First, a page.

"There are stories you're not going to find in mainstream media," Champion told HuffPost Live, "and I think we're about to change that." He's been on television presenting the weather for more than three decades, and even though industry insiders expect him to take over weather duties at Today when Al Roker retires, he now talks like an outsider who doesn't like what he sees.

"Let's just say, on any given day if you're watching a network morning show, I'm going to find the cast of Housewives, I'm going to find a Dancing star, I'm going to find a musical concert, I'm going to find shopping, 'Hey, you can get these earrings two for $9.99 if you order them now,'" he explained. "That's morning television. But it isn't, and it shouldn't be. Because that's not what I need to get ready for my day, and I don't think that's what people need to get ready for their day. What about stories that are about their community, about their lives, that get them out the door?"

As soon as Champion himself was out the door of the Huffington Post studio, despite having been up at the crack of dawn for his own show, the 53-year-old demonstrated he still has that legendary stamina by traveling across town to record an episode of Dr. Oz, and then he was live again from Rockefeller Center the next morning.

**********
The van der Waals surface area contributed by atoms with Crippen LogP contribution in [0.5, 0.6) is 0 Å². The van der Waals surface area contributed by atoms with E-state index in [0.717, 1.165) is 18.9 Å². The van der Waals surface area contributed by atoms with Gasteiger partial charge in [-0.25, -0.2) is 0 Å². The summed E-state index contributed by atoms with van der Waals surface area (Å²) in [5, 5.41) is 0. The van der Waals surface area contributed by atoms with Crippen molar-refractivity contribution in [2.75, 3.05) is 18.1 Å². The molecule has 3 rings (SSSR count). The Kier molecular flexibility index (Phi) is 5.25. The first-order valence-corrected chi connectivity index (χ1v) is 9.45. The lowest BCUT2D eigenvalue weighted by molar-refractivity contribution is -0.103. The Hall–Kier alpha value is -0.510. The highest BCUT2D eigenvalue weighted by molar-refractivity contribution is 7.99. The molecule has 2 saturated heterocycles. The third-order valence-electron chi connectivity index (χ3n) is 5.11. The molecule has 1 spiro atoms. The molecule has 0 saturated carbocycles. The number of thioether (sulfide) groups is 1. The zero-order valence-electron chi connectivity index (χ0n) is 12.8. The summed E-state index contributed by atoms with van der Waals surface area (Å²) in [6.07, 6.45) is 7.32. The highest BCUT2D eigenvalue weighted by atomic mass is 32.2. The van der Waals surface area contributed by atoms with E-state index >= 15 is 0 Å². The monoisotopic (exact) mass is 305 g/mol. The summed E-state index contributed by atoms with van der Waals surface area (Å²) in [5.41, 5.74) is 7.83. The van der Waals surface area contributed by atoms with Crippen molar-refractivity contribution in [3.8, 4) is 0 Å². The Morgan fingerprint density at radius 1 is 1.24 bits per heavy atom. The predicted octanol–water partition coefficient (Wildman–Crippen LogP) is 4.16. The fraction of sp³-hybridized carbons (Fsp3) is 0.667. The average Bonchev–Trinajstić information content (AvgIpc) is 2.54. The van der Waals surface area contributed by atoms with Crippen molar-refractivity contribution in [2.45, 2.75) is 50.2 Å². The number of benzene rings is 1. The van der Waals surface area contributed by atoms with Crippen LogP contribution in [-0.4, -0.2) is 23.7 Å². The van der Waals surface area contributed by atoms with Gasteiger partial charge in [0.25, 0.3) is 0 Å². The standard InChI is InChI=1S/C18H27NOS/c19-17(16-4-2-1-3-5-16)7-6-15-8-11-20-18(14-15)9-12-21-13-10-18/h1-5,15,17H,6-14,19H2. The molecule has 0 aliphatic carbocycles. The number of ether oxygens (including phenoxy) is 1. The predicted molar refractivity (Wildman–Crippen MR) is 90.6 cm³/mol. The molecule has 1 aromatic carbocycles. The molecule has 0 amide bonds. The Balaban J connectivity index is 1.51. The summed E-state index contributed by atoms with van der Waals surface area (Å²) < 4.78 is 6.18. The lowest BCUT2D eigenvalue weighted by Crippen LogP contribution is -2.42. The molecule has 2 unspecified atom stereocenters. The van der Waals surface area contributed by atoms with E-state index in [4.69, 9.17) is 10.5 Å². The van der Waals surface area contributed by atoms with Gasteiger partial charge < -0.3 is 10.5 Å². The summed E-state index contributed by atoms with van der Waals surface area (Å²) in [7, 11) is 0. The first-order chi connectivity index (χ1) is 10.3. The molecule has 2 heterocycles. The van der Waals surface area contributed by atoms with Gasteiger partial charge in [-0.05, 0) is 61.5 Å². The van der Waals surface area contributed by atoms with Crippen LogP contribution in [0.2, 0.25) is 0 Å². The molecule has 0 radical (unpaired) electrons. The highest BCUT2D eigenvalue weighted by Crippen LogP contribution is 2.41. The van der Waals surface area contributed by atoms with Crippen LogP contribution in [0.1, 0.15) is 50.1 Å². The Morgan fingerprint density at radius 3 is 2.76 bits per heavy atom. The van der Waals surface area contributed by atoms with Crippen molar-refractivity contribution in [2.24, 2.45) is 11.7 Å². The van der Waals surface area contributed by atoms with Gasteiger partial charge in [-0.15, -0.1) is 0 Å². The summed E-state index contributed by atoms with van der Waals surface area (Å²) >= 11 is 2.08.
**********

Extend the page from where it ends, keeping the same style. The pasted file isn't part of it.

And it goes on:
NBCUniversal is part owner of the Weather Channel, and that partnership gave Champion the opportunity to have Roker as his guest on AMHQ Friday morning. They talked about the kind of stunts typical for the Today show during sweeps: Roker's record-setting 34-hour live "Rokerthon" of uninterrupted weather forecasting to benefit the USO. Champion called his morning show rival turned colleague a "genuinely nice guy" but slipped when he encouraged viewers to see Roker in person in Times Square, where ABC's Good Morning America broadcast originates.

Before flying home to Miami, Champion chatted live via Skype with Marshall Shepherd, a Weather Channel colleague and professor of atmospheric sciences at the University of Georgia, about the weather's role in the health of asthma sufferers. "More and more we're connecting asthma to environmental concerns," Champion told HuffPost Live. "That's a story we would not get to do on a network morning show. We would not get to talk about things that are environmental science tech. Because they're going to say no, no, no, I need something that is going to explode or flash."

And one of this year's biggest weather stories took place at the end of January in the Weather Channel's backyard of Atlanta, a snow and ice storm that paralyzed the city for days. AMHQ was not yet on the air, and neither was Champion. But he's already envisioned what he would have done and will do when -- not if -- it happens again.